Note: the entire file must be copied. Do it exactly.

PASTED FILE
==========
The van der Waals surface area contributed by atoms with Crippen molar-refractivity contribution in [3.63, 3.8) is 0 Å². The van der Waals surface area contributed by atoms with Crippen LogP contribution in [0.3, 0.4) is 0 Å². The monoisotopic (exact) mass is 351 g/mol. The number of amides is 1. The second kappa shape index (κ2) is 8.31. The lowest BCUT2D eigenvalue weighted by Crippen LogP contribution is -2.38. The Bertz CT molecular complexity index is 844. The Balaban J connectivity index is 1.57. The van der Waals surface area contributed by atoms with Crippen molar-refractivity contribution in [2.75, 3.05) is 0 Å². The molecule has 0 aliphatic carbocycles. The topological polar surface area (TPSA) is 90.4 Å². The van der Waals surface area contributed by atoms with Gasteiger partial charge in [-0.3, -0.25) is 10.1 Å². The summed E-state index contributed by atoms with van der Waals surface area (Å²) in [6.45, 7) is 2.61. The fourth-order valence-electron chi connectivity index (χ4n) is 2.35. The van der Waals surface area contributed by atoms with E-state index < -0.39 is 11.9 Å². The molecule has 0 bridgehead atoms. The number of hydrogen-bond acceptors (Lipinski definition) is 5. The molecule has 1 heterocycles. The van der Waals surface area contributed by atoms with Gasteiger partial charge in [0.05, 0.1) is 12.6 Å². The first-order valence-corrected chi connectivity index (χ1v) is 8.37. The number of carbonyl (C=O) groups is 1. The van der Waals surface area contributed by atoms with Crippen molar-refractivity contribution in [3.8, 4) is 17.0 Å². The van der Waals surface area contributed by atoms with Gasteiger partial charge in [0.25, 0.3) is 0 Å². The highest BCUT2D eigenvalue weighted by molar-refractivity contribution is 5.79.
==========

The van der Waals surface area contributed by atoms with Crippen molar-refractivity contribution in [3.63, 3.8) is 0 Å². The van der Waals surface area contributed by atoms with Crippen LogP contribution in [0.3, 0.4) is 0 Å². The monoisotopic (exact) mass is 351 g/mol. The number of amides is 1. The second kappa shape index (κ2) is 8.31. The lowest BCUT2D eigenvalue weighted by Crippen LogP contribution is -2.38. The Bertz CT molecular complexity index is 844. The Balaban J connectivity index is 1.57. The van der Waals surface area contributed by atoms with Crippen molar-refractivity contribution in [2.75, 3.05) is 0 Å². The molecule has 0 aliphatic carbocycles. The topological polar surface area (TPSA) is 90.4 Å². The van der Waals surface area contributed by atoms with Gasteiger partial charge in [-0.3, -0.25) is 10.1 Å². The summed E-state index contributed by atoms with van der Waals surface area (Å²) in [6.45, 7) is 2.61. The fourth-order valence-electron chi connectivity index (χ4n) is 2.35. The van der Waals surface area contributed by atoms with E-state index < -0.39 is 11.9 Å². The molecule has 0 bridgehead atoms. The number of hydrogen-bond acceptors (Lipinski definition) is 5. The molecule has 1 heterocycles. The van der Waals surface area contributed by atoms with Gasteiger partial charge in [0.05, 0.1) is 12.6 Å². The first-order valence-corrected chi connectivity index (χ1v) is 8.37. The number of carbonyl (C=O) groups is 1. The van der Waals surface area contributed by atoms with Crippen molar-refractivity contribution in [3.8, 4) is 17.0 Å². The van der Waals surface area contributed by atoms with Gasteiger partial charge in [0.25, 0.3) is 0 Å². The highest BCUT2D eigenvalue weighted by molar-refractivity contribution is 5.79.